THE AISLE SEAT - by Mike McGranaghan


Comedian Dave Chappelle has been the subject of much speculation since he spontaneously walked away from a $50 million dollar deal with Comedy Central. Whatever his reasons – and whatever anyone might speculate about them – it’s clear that he is a very funny guy whose success is deserved. The new documentary Dave Chappelle’s Block Party shows him to be humble as well. The film documents his good-natured attempt to give something back to the fans who have made him comedy’s hottest name.

The structure of the movie is simple: Chappelle returns to his hometown of Dayton, Ohio, to hand out “golden tickets” to complete strangers whom he hand selects. The holders of these tickets are taken by bus to Brooklyn, where they are treated to a concert featuring some of the biggest names in rap and hip-hop. Local residents, who hear about the show through word-of-mouth, are also invited to attend. The setting is a Bed-Stuy intersection, where an atmospheric, run-down old church provides the perfect backdrop. It makes the event feel like an old-school block party rather than a well-organized, glossy production.

Most of the early scenes show Chappelle humorously interacting with Ohio residents. Some know who he is; others do not. Those who do are exceptionally grateful for the golden tickets. A significant amount of screen time is given to the Central State College marching band that Chappelle happens to stumble across. By quickly pulling some strings with the school’s top brass, he gets permission for the hard-working young musicians to make the trip. The film also spends time at backstage rehearsals for the show, showing Chappelle fraternizing with the musicians. And, of course, there’s the concert itself, which features Kanye West, Mos Def, Jill Scott, and the Fugees among others.

There’s not much organization to Dave Chappelle’s Block Party. It cuts back and forth, almost randomly, to these different elements. Director Michel Gondry (Eternal Sunshine of the Spotless Mind) clearly chose this non-linear approach on purpose; by always shifting around, we constantly stay interested in what’s on the screen. A straight documentation of the event, from planning to execution, would have had little thrust. By jumbling things up, the film reflects the energy and atmosphere of the party itself.

Of course, how much you like this film is contingent on how much you like Dave Chappelle and hip-hop music. I was more familiar with some of the musical artists than others, but all of them give lively, upbeat performances. The featured acts prove that many hip-hoppers are actual musicians, not just people with a talent for rhyming. Mos Def, for instance, plays instruments in addition to rapping, and it’s hard to deny that Lauryn Hill has one of the most alluring voices in modern music.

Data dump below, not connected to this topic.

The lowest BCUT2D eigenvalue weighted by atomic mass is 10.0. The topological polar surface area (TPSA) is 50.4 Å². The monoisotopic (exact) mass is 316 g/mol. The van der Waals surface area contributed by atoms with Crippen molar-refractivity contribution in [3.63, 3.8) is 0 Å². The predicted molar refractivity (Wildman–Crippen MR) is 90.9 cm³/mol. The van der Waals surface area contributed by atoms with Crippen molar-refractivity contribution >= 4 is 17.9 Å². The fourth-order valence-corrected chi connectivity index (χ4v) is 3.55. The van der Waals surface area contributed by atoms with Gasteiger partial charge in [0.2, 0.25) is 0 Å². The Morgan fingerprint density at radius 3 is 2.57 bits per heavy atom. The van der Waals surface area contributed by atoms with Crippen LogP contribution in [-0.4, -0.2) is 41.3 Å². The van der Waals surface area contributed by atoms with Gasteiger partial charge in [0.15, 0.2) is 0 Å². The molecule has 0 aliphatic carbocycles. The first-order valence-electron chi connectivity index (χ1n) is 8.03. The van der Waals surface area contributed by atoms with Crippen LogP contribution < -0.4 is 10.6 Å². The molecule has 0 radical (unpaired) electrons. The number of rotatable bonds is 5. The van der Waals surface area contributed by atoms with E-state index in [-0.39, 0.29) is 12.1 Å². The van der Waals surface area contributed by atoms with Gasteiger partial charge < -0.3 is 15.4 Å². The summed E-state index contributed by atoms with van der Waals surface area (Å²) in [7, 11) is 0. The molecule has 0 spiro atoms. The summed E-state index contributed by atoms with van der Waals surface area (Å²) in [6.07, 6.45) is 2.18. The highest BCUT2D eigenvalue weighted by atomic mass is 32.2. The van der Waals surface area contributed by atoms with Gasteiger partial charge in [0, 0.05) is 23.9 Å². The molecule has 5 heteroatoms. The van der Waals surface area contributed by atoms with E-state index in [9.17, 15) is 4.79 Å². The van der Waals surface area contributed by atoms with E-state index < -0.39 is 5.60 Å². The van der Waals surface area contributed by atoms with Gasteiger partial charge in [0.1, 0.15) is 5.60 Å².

There’s another side to the movie’s musical component, though. None of these artists are your stereotypical “gangstas.” All of them are socially conscious and perform music that has a strong, uplifting pro-black message. Too often, hip-hop is dismissed as being a glorification of violence and the “bitches and hoes” lifestyle. While there are many groups that unfortunately promote that stereotype, you won’t see any of them here. These artists are literate, political, and positive. They present an image – not just of “black power” but of “people power” – that represents hip-hop at its finest.

That theme of racial self-empowerment runs throughout Dave Chappelle’s Block Party. I don’t think the comedian just wanted to organize a concert. I think he wanted to encourage positivity. That’s why the marching band gets so much screen time. Here is a group of young mostly black men and women, who are devoting their energies to something positive and creative in addition to their higher education. They run counter to the negative image we often see of African-Americans in music videos and other movies. There are no gang-bangers, no pimps, no bitches or hoes here – just intelligent, talented, ambitious people on both sides of the stage. When Fugees member Wycleff Jean promotes education by telling the kids that even ghettos have libraries, it’s a powerful moment of uplift.

There are naturally some really funny moments in the film, the majority of them not printable here. Suffice it to say that Chappelle is in top improv form, tossing off masterful one-liners with incredible ease, both on the stage and on the streets. For me, the most moving of the musical performance was Kanye West performing his song “Jesus Walks” while the marching band pumps out the song’s famous bass line. Great music, lots of laughs. Dave Chappelle’s Block Party is an event I’m glad I attended.

( out of four)

Dave Chappelle's Block Party is rated R for language. The running time is 1 hour and 40 minutes.

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